Emergency operations officials in British Columbia say a flyover of electrical lines in the Central Okanagan found no damage from raging wildfires, but they warn that residents need to be ready for possible power cuts.
A news release from Central Okanagan Emergency Operations says BC Hydro conducted the aerial surveillance of its transmission infrastructure earlier Saturday, and they didn’t see any damage, that could change at any time.
It says people should have an emergency kit ready with things like a flashlight and ready-to-eat non-perishable foods and have a preparedness plan.
The BC Wildfire Service has said there are more than 300 fires burning across the province, which include two large ones in the Okanagan.
The Brenda Creek wildfire in Central Okanagan remains an estimated 500 hectares in size and is still classified as out of control.
BC Hydro spokesman Kevin Aquino says in an email that the Brenda Creek blaze is burning along a right-of-way for its transmission line that serves the City of West Kelowna, but no serious damage was seen during Saturday’s flyover.
“We continue to work with B.C. Wildfire to protect the transmission line, and crews are on standby and ready to respond at a moment’s notice,” Aquino wrote.
Aquino noted that crews perform regular maintenance, such as inspecting trees growing near its infrastructure and replacing aging power poles. He said the maintenance also includes spraying fire retardant on poles most vulnerable to a wildfire.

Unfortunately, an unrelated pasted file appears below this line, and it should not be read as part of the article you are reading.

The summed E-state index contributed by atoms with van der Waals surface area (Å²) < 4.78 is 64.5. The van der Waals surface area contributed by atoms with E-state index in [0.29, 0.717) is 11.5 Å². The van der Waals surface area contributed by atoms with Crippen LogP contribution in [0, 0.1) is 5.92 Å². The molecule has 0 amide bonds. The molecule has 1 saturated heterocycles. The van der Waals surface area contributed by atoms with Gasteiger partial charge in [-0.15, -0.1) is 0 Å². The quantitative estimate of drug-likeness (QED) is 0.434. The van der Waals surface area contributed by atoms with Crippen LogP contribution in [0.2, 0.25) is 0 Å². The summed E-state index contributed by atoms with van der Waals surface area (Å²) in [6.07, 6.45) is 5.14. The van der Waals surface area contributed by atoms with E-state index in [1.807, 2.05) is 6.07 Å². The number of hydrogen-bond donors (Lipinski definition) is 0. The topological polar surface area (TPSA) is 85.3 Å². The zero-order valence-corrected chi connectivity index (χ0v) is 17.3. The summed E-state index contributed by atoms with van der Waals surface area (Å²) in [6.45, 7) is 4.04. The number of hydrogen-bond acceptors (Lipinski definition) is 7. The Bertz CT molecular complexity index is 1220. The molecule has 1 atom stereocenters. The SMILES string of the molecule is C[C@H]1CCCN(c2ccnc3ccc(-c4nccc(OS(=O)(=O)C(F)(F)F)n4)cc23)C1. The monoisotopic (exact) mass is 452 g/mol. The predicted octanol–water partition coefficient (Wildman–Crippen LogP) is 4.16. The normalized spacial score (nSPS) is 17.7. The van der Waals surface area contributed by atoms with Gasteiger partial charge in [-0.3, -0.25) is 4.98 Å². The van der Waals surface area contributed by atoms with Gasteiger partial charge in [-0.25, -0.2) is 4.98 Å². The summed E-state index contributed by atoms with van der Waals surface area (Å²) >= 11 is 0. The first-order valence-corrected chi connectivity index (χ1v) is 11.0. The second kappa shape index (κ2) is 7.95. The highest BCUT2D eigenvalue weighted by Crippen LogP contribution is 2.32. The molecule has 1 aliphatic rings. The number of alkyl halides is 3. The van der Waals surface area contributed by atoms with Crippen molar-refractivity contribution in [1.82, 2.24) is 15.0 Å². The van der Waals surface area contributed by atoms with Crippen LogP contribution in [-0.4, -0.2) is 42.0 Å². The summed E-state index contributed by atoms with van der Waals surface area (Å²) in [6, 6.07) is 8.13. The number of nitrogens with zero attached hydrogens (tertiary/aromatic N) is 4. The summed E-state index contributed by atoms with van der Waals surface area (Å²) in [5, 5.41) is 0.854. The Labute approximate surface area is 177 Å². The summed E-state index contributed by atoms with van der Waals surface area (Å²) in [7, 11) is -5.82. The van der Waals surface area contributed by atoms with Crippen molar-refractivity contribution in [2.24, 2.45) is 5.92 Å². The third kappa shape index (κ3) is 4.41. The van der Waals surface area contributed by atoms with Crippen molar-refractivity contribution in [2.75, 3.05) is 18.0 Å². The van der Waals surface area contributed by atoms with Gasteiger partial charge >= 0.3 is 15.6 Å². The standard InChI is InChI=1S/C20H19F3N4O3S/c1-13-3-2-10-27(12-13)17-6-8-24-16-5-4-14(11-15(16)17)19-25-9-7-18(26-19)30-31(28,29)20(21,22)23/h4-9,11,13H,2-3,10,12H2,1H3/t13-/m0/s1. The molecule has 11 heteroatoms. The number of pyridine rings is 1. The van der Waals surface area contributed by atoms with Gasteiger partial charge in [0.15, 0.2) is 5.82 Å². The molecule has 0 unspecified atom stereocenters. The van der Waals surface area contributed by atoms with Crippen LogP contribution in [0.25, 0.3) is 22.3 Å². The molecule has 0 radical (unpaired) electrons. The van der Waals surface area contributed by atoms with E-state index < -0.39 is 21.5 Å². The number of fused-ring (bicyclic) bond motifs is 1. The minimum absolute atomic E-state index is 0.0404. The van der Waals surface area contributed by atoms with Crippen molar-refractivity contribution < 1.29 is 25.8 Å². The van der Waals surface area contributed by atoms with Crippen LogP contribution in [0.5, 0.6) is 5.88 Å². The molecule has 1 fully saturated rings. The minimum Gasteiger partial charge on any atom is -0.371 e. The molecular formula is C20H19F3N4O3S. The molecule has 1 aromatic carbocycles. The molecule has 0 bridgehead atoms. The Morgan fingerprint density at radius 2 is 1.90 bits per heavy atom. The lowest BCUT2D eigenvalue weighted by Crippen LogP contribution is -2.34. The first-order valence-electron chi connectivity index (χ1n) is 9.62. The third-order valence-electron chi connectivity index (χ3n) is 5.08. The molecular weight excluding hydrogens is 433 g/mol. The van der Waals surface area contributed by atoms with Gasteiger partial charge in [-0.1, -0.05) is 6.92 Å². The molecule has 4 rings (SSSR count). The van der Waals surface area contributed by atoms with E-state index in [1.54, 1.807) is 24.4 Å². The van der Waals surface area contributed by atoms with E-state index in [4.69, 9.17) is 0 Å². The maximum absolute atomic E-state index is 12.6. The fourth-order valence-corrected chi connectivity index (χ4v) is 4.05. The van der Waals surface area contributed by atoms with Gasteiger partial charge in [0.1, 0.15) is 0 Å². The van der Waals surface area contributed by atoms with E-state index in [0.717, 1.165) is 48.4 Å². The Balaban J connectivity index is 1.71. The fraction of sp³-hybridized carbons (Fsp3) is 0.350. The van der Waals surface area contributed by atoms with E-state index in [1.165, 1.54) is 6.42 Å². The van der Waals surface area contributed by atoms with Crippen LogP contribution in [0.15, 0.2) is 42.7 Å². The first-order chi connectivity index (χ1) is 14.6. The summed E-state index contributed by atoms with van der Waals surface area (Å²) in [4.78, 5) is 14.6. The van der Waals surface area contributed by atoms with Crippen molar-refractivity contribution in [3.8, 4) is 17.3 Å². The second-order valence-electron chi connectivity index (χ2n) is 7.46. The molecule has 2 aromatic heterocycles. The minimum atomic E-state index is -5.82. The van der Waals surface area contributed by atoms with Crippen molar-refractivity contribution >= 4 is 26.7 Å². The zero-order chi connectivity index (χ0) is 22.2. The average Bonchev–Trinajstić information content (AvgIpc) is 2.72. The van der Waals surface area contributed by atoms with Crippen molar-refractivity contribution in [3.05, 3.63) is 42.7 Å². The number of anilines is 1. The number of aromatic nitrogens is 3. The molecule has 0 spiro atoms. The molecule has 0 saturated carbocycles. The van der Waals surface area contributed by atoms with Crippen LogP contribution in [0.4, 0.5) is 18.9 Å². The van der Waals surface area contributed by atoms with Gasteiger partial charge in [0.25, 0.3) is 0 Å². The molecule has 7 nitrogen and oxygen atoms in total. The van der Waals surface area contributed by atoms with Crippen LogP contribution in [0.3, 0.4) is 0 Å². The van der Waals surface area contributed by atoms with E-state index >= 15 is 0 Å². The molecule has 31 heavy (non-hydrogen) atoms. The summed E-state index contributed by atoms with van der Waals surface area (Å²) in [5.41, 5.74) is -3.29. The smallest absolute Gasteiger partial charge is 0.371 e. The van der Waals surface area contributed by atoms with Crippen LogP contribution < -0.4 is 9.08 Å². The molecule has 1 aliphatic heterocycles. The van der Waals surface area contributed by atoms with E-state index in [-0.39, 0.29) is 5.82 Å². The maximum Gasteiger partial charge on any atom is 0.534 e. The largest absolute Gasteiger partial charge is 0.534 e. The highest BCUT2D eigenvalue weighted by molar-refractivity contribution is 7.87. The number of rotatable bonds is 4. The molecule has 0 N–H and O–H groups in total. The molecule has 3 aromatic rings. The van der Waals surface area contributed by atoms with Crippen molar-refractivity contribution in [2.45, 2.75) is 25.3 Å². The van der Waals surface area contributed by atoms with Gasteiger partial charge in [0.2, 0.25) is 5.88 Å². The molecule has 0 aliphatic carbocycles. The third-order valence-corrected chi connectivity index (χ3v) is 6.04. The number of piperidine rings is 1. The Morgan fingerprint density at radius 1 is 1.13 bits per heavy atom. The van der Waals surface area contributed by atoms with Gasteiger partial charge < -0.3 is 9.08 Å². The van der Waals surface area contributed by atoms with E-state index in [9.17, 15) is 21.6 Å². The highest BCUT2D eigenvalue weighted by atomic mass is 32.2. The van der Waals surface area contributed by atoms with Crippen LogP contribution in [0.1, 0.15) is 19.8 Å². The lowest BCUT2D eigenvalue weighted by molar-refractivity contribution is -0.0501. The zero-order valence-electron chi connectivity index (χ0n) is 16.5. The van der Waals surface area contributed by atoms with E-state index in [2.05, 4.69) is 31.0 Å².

Fortis BC, a supplier of both electricity and natural gas, also warns people to be prepared for possible service interruptions due to wildfires.
Central Okanagan emergency officials are directing people and businesses to Interior Health’s website for guidelines on protecting food in the event of a power failure.
The province’s transportation ministry said Saturday that wildfires are affecting travel and the ministry warned not to go to areas on evacuation alert.
While that may seem like obvious advice, the Caribou Regional District Emergency Operations Centre posted on social media that it was actually avoiding posting all roadblock locations “in the hope of stopping bad people from snooping around.”
The Canadian Press
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